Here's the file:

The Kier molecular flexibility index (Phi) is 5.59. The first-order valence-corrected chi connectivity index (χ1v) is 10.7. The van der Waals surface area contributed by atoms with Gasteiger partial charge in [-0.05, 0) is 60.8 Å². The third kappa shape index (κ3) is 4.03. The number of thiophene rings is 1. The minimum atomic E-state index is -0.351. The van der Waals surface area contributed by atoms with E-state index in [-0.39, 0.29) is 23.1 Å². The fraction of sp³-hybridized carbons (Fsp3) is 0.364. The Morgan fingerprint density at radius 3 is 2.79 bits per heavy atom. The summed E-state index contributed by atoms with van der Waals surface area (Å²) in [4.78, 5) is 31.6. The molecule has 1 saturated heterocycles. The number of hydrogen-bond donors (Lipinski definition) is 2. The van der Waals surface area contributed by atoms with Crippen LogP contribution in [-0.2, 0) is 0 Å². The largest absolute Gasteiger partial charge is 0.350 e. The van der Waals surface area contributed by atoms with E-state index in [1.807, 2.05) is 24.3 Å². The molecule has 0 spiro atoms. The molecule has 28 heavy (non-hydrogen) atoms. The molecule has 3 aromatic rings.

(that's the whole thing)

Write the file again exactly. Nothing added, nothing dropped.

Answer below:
The Kier molecular flexibility index (Phi) is 5.59. The first-order valence-corrected chi connectivity index (χ1v) is 10.7. The van der Waals surface area contributed by atoms with Gasteiger partial charge in [-0.05, 0) is 60.8 Å². The third kappa shape index (κ3) is 4.03. The number of thiophene rings is 1. The minimum atomic E-state index is -0.351. The van der Waals surface area contributed by atoms with E-state index in [-0.39, 0.29) is 23.1 Å². The fraction of sp³-hybridized carbons (Fsp3) is 0.364. The Morgan fingerprint density at radius 3 is 2.79 bits per heavy atom. The summed E-state index contributed by atoms with van der Waals surface area (Å²) in [4.78, 5) is 31.6. The molecule has 1 saturated heterocycles. The number of hydrogen-bond donors (Lipinski definition) is 2. The van der Waals surface area contributed by atoms with Crippen LogP contribution in [-0.2, 0) is 0 Å². The largest absolute Gasteiger partial charge is 0.350 e. The van der Waals surface area contributed by atoms with E-state index in [1.807, 2.05) is 24.3 Å². The molecule has 0 spiro atoms. The molecule has 28 heavy (non-hydrogen) atoms. The molecule has 3 aromatic rings.